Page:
I was extremely disturbed to read (via What’s in up in Jordan) that Jordanian columnist Abd Allah al Qaq has openly asked [in Arabic] in Al-Dustour daily for the death penalty to be imposed on the Afghan, Abdul Rahman, who converted to Christianity. I guess every author is entitled to his opinion, but calling for the death of someone who chose to change religions is something I just cannot tolerate. It also seems that Al-Qaq is not the only one who wants Abdul Rahman dead. Sigh!

Hundreds of people protested in a northern Afghan city following reports that a man who faced a possible death penalty for converting to Christianity would be released, officials said. About 700 Muslim clerics and others chanted "Death to Bush" and other anti-Western slogans in Mazar-e-Sharif on Monday, officials told The Associated Press. Clerics have called for protests across Afghanistan against both the government and the West, which had pressured President Hamid Karzai’s administration to drop the case against Abdul Rahman. Source: [CNN]

Mad, mad man!

It seems that the case of the Afghani Islam-to-Christian convert is attracting attention from the international community. One of the more outspoken is Amnesty International, which released a statement condemning the acts of the Afghani authorities.

ConvertAmnesty International today called on the Afghan authorities to urgently commit themselves to judicial reform and the upholding of international standards as Abdul Rahman, 41, reportedly faces calls for his execution in connection with his reported conversion from Islam to Christianity.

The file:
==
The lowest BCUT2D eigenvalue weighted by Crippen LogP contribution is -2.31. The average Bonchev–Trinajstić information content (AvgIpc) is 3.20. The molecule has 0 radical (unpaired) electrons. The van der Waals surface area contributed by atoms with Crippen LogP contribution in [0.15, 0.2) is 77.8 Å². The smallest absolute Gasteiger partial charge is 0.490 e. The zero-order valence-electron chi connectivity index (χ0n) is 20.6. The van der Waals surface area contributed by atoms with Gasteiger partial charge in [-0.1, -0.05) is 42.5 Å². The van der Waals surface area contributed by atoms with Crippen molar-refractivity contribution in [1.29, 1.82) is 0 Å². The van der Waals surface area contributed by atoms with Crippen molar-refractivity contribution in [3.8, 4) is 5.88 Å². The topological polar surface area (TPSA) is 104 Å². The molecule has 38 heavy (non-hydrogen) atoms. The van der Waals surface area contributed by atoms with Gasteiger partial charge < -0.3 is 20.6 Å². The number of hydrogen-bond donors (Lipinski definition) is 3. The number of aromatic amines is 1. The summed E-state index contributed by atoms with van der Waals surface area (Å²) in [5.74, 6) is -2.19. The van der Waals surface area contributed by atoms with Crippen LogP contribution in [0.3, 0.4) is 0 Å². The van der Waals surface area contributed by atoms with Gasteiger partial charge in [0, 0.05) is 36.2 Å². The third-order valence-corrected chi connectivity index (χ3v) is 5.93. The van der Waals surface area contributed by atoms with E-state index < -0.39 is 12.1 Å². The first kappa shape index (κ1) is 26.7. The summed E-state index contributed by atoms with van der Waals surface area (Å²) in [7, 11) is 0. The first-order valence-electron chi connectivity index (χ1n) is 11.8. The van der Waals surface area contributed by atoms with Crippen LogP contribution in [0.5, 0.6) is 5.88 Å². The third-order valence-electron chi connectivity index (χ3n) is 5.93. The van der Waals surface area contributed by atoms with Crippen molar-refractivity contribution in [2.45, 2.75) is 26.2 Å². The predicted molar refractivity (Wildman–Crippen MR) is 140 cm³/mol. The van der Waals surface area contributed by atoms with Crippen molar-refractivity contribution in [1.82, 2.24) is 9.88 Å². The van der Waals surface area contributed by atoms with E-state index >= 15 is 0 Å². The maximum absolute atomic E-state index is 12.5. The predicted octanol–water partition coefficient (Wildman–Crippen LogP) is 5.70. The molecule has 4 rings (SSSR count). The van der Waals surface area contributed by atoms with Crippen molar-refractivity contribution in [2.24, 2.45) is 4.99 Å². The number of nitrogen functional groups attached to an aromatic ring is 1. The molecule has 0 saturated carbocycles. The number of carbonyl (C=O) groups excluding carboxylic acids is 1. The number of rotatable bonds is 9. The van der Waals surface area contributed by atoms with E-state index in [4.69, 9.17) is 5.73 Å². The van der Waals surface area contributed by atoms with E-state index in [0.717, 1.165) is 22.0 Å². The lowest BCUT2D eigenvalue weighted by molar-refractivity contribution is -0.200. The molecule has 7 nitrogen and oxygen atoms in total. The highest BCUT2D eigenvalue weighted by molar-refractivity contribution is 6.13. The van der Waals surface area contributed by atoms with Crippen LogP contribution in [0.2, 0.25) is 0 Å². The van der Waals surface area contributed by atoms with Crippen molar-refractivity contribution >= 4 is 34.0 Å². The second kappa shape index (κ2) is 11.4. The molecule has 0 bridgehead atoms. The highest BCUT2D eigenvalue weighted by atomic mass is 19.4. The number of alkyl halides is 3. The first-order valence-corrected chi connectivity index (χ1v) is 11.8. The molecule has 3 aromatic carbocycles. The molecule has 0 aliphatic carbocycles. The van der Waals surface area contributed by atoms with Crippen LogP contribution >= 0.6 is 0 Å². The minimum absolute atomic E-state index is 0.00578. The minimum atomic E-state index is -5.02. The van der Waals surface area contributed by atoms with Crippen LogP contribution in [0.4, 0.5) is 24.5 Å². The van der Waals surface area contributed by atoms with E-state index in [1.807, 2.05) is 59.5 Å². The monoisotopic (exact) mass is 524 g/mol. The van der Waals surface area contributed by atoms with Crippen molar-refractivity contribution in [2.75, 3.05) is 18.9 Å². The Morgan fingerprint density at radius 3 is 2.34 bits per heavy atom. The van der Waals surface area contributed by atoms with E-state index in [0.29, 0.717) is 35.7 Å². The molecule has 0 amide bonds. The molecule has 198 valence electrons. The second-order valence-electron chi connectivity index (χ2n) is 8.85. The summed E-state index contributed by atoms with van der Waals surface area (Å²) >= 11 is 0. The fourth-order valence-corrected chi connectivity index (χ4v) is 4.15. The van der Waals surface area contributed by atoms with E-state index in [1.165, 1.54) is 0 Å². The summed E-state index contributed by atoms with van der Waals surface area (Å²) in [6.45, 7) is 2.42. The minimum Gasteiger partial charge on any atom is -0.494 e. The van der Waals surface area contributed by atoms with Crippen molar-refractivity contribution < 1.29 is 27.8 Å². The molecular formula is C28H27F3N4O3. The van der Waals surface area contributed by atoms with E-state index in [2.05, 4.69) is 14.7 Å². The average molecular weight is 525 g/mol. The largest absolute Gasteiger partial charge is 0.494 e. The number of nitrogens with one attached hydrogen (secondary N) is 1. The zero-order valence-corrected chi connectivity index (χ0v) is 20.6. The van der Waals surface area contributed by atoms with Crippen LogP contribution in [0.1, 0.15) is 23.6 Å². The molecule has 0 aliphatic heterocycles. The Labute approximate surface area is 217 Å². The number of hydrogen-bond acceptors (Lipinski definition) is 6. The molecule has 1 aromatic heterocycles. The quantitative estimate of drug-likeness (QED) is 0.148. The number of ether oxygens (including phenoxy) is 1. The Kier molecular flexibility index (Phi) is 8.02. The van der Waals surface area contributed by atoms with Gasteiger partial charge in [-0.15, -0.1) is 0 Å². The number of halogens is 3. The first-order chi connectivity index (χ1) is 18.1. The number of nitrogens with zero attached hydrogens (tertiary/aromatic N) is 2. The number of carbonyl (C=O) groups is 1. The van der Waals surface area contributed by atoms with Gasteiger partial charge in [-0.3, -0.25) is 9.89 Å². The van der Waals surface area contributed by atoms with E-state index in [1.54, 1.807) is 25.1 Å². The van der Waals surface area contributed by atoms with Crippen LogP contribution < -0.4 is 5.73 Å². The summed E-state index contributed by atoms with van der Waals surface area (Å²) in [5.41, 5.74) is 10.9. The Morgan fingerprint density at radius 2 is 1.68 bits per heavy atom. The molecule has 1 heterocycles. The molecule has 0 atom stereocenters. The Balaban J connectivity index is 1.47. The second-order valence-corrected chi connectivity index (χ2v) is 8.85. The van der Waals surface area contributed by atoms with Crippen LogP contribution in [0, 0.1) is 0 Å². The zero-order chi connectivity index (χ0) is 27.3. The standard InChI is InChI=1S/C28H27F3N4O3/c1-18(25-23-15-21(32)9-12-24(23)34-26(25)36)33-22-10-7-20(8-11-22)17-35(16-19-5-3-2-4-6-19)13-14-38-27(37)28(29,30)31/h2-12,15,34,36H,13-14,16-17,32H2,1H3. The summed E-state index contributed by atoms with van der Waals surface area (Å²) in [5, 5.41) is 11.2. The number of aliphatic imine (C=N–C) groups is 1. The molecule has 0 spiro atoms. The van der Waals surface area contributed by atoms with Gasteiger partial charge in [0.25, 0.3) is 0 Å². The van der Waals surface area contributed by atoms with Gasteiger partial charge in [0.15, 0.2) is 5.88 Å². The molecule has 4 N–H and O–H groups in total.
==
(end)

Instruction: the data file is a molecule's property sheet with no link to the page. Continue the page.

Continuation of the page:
As a state party to the International Covenant on Civil and Political Rights (ICCPR), the government of Afghanistan is bound to uphold Article 18, which provides that "everyone shall have the right to freedom of thought, conscience and religion" and that "this right shall include freedom to have or to adopt a religion or belief of his choice."

I’m assuming that due to international pressure, Afghnistan has suddently found itself between a rock and hard place and deciced to declare this man unfit for trial, as he might just be "mad."

Prosecutor Sarinwal Zamari said questions have been raised about his mental fitness. "We think he could be mad. He is not a normal person. He doesn’t talk like a normal person," he told The Associated Press.

No comment!

UPDATE: The Washington-based Council on American-Islamic Relations (CAIR) has called for the release of Abdul Rahman, saying the man’s conversion was a personal matter and not subject to the intervention of the state. Here are some excerpts from their press release:

Islamic scholars say the original rulings on apostasy were similar to those for treasonous acts in legal systems worldwide and do not apply to an individual’s choice of religion. Islam advocates both freedom of religion and freedom of conscience, a position supported by verses in the Quran, Islam’s revealed text. …We urge the government of Afghanistan to order the immediate release of Mr. Abdul Rahman.